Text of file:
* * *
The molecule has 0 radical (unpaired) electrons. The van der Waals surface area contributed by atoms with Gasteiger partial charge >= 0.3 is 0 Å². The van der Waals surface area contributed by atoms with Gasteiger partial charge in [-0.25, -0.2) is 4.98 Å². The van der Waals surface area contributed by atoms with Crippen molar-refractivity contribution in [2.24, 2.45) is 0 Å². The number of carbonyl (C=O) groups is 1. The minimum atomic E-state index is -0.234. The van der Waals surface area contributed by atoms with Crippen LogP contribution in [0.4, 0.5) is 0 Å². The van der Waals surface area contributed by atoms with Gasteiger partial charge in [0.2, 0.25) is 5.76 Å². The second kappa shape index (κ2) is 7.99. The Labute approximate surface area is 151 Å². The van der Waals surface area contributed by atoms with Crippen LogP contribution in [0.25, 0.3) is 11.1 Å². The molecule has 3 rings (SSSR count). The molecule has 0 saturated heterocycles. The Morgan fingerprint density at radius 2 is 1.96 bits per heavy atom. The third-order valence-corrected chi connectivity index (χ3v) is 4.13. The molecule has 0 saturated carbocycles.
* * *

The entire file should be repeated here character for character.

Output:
The molecule has 0 radical (unpaired) electrons. The van der Waals surface area contributed by atoms with Gasteiger partial charge >= 0.3 is 0 Å². The van der Waals surface area contributed by atoms with Gasteiger partial charge in [-0.25, -0.2) is 4.98 Å². The van der Waals surface area contributed by atoms with Crippen molar-refractivity contribution in [2.24, 2.45) is 0 Å². The number of carbonyl (C=O) groups is 1. The minimum atomic E-state index is -0.234. The van der Waals surface area contributed by atoms with Crippen LogP contribution in [0.4, 0.5) is 0 Å². The van der Waals surface area contributed by atoms with Gasteiger partial charge in [0.2, 0.25) is 5.76 Å². The second kappa shape index (κ2) is 7.99. The Labute approximate surface area is 151 Å². The van der Waals surface area contributed by atoms with Crippen LogP contribution in [0.25, 0.3) is 11.1 Å². The molecule has 3 rings (SSSR count). The molecule has 0 saturated heterocycles. The Morgan fingerprint density at radius 2 is 1.96 bits per heavy atom. The third-order valence-corrected chi connectivity index (χ3v) is 4.13. The molecule has 0 saturated carbocycles.